Health and safety catches up with German public fridges

One of the public fridges in Berlin Image copyright AFP
Image caption Organisers fear that the public fridges supplying food to the needy may have to be withdrawn

Advocates of public food-sharing fridges are up in arms in Berlin at new health and safety rules that look likely to end the practice.

The city's food safety authorities say the fridges, in which people can leave leftover food for the needy, pose a health risk and have imposed tighter hygiene guidelines in which the fridges are classed as food businesses, regional broadcaster RBB reports. Apparently, food inspectors had reported "unhygienic conditions" in some of the fridges, including non-packaged bread and torn packaging. Organisers now fear Berlin's 25 public fridges will have to close, with one in the trendy Prenzlauer Berg district already shutting shop, according to RBB.

But food-sharing activists are fighting back, launching an online petition that has attracted nearly 15,000 signatures. The organisers insist the fridges - "in contrast to the food scandals of commercial enterprises" - have never posed a health risk, despite having rescued thousands of tonnes of otherwise unwanted food from being thrown away.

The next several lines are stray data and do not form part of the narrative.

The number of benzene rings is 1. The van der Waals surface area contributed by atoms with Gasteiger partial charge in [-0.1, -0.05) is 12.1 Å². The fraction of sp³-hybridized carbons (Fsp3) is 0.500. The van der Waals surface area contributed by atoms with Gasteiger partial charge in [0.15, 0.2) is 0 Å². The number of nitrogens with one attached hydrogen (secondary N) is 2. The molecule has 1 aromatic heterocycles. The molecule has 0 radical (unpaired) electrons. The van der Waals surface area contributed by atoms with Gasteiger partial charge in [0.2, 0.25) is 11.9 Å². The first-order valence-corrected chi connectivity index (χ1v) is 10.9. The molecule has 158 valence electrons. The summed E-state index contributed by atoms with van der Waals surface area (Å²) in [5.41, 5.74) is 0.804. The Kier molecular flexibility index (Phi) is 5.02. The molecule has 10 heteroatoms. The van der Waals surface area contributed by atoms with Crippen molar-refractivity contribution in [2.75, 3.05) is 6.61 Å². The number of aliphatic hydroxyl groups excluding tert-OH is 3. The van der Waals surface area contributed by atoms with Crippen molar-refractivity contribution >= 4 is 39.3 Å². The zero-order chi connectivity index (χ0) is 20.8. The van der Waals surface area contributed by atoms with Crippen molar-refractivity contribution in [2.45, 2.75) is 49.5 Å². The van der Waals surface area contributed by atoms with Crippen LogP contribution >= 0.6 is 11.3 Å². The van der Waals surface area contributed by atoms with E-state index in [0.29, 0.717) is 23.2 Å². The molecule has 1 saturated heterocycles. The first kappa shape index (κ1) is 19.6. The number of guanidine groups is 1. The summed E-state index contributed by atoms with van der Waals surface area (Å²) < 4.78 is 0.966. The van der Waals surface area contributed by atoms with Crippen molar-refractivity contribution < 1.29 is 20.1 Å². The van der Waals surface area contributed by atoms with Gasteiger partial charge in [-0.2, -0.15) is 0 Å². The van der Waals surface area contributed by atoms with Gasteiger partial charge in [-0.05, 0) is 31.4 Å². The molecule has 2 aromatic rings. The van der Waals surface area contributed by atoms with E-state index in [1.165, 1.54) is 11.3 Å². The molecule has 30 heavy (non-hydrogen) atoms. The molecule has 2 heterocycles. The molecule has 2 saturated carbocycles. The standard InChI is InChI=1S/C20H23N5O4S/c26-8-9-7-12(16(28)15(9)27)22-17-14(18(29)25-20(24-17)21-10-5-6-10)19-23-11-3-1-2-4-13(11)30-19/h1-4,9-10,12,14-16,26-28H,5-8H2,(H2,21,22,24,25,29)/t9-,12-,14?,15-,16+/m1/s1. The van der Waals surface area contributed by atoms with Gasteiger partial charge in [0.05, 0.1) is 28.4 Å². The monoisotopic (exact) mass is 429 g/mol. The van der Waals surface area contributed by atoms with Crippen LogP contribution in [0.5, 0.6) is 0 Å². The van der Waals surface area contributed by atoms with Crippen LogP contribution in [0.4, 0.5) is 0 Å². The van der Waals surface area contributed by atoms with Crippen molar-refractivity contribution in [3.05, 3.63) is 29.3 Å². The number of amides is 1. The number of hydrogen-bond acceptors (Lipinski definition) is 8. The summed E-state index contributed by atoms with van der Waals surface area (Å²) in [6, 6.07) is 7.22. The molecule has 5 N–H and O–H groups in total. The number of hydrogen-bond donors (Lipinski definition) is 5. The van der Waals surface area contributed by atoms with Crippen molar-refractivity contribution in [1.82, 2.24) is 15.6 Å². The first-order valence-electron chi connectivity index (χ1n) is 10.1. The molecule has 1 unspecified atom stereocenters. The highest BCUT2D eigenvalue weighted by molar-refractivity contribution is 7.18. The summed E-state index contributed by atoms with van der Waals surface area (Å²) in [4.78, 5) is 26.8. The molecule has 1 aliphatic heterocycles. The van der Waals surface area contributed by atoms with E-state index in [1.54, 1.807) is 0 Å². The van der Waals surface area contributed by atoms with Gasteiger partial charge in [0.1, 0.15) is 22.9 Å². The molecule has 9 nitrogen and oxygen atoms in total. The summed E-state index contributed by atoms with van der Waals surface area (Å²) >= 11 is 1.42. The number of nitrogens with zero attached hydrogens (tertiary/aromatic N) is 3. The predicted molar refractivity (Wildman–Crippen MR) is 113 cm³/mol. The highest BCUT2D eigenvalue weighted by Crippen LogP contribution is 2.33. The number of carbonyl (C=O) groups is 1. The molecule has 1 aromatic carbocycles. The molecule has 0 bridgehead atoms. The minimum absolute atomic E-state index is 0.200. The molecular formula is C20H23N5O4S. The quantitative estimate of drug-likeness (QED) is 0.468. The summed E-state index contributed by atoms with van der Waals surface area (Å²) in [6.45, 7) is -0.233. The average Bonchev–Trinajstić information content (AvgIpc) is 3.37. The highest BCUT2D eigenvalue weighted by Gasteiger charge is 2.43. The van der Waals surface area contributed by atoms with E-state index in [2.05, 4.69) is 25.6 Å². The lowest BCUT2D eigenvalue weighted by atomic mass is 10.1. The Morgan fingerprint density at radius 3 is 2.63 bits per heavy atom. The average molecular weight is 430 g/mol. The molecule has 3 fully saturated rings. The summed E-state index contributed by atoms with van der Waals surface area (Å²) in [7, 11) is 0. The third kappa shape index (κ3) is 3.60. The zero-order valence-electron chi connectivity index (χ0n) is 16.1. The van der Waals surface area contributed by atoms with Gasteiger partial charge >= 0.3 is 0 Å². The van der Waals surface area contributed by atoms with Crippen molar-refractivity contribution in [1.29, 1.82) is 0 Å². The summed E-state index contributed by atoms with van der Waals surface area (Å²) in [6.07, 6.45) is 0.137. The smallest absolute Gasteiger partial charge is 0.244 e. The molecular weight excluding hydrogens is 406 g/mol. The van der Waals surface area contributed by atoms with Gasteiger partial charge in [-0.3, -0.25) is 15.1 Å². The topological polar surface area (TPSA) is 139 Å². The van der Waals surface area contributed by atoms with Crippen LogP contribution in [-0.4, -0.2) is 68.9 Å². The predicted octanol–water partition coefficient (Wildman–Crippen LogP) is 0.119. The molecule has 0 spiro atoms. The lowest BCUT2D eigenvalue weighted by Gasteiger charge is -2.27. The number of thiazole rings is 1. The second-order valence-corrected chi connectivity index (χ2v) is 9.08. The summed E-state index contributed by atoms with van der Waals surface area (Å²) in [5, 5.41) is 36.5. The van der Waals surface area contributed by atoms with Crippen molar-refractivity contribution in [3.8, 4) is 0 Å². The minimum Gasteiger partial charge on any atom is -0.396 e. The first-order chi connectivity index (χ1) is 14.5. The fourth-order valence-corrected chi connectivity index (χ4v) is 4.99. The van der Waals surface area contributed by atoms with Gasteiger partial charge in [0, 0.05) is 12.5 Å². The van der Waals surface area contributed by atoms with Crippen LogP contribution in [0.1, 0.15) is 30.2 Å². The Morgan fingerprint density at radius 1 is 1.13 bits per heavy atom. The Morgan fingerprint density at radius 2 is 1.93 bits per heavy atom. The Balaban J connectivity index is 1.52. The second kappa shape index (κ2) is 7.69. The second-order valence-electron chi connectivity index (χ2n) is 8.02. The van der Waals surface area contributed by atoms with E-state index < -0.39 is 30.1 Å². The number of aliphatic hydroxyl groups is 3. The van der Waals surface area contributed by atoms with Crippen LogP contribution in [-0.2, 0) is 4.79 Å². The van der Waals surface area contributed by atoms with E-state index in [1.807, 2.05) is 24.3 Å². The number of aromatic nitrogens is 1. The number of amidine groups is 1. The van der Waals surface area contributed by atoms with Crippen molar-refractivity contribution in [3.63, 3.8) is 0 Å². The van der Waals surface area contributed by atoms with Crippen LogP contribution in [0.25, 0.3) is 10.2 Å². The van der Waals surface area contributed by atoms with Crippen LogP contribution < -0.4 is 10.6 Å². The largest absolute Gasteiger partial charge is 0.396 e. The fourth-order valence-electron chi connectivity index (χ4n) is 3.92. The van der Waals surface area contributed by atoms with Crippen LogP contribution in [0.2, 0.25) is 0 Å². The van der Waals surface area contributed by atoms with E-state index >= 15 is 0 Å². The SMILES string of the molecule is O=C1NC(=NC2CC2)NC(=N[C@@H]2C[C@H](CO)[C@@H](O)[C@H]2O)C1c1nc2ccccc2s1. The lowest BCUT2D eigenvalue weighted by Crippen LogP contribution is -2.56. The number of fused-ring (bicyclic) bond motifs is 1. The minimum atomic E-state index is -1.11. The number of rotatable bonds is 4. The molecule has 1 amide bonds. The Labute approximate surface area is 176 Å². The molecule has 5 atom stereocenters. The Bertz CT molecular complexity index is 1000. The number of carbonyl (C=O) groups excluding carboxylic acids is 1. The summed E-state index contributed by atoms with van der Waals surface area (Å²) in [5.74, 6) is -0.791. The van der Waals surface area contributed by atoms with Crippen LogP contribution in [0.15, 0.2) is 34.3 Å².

The initiative has attracted widespread support on social media, with one comment on the petition's Facebook page describing the rules as an example of "the typical German regulation mania". "God, if only the authorities knew how the fridge in our flatshare looks!" another writes, prompting another to reply: "Shhh. Keep quiet - you'll give them ideas and they start inspecting it."

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